In this backdrop, Khan was perceived by his supporters and quite a few of his critics as well, as a breath of fresh air. But- based on the one and a half years of his tenure- he has proved to be a bit of a let-down.
According to the prime minister, the perception of lack of good governance and poor economic management has been created by entrenched mafias working 24/7 to dislodge him. Of course, the biggest mafia according to him are opposition politicians. The media comes in at a close second.
Then there is the hoarding mafia in the context of the ongoing wheat crisis. Blaming exogenous factors for PTI’s current travails has become the norm rather than an exception.
Transparency International’s, the global watchdog on corruption, Corruption Perception Index Report 2019, ranking Pakistan 120 out of 180, three spots down from 2018 has miffed the Party’s rank and file. Ironically Khan while in the opposition on more than one occasions supported TI’s findings about perceived corruption of his predecessor governments.
The PM’s special assistant Firdous ashiq Awan singing for her supper has predictably rejected the TI’s report as ‘biased’ and ‘contrived.’
The shoe on the other foot, it hurts.
Instead of reading the small print in the report and following its recommendations another mafia has been conjured to suit the PTI’s pristine narrative. TI cites the influence of big money financing political parties and conflict of interest as major factors in retching up corruption.
The government, while crying hoarse about accountability for others, would have none of it for itself. It has dodged the foreign funding case for years on one pretext or the other. And those with deep pockets surround the inner sanctums of corridors of power.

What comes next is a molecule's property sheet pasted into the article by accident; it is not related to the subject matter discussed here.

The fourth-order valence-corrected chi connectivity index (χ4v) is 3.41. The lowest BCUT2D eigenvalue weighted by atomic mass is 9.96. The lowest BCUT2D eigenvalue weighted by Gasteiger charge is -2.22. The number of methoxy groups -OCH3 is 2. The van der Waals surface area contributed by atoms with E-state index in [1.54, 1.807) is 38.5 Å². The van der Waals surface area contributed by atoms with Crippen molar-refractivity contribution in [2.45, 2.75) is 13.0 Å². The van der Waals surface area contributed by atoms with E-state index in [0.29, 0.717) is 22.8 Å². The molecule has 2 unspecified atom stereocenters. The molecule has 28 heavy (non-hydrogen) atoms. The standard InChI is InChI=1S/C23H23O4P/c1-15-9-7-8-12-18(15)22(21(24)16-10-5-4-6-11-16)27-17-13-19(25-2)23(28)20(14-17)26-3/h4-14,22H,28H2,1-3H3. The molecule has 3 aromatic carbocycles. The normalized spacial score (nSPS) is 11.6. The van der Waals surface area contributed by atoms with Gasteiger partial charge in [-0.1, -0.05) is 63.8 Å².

It is a supreme irony that the self-professed harbingers of change have hitherto miserably lagged behind in virtually every department.
The prime minister rightly takes pride in that he is personally incorruptible unlike his predecessors. Might be so. But weeding out perceived corruption in his own ranks is his job description. And even a bigger task is to rid the incompetent amongst his team.
Richard Nixon in his book ‘Leadership’ claims that the real test of a leader is to be able to rid the administration of incompetent people.
A few days back Pakistani American economist Atif Mian put a poll on twitter. Although the poll had both ‘corruption of the elite’ and ‘incompetence of the elite’ as the answer, Mian went with the minority view.
According to him incompetence is a bigger constraint on development than corruption with the caveat that ideally both should be avoided. In the case of the PTI government it is faced with a double whammy. It has been simply unable to bring corruption down despite its perennial and all-pervasive narrative to the contrary. To make matters worse, incompetence has become its hallmark.
(The writer is veteran journalist and Editor, Pakistan Today. He can be contacted at email@example.com.)